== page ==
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Should we expect significant out-of-sample results when predicting stock returns?
Using Monte Carlo simulations, I show that typical out-of-sample forecast exercises for stock returns are unlikely to produce any evidence of predictability, even when there is in fact predictability and the correct model is estimated.
Expected stock returns and variance risk premia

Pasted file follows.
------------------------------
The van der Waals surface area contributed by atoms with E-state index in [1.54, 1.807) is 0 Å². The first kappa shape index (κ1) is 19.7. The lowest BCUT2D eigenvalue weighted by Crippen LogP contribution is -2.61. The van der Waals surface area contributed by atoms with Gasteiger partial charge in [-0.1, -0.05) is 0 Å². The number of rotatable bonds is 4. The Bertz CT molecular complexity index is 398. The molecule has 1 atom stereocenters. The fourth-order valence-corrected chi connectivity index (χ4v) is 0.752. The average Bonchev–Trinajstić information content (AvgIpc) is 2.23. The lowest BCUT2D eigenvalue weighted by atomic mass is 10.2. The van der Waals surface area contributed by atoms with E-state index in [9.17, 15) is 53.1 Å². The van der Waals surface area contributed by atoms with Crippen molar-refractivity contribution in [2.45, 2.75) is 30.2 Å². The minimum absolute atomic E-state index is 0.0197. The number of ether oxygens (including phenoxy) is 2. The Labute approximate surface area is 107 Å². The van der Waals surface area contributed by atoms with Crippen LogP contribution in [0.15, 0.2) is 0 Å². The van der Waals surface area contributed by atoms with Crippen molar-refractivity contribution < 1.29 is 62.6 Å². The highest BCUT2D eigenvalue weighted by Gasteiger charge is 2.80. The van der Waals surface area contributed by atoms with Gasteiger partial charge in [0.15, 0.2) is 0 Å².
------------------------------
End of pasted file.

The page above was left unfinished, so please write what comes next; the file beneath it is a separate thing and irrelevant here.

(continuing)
We find that the difference between implied and realized variances, or the variance risk premium, is able to explain more than fifteen percent of the ex-post time series variation in quarterly excess returns on the market portfolio over the 1990 to 2005 sample period, with high (low) premia predicting high (low) future returns. The magnitude of the return predictability of the variance risk premium easily dominates that afforded by standard predictor variables like the P/E ratio, the dividend yield, the default spread, and the consumption-wealth ratio (CAY). Moreover, combining the variance ...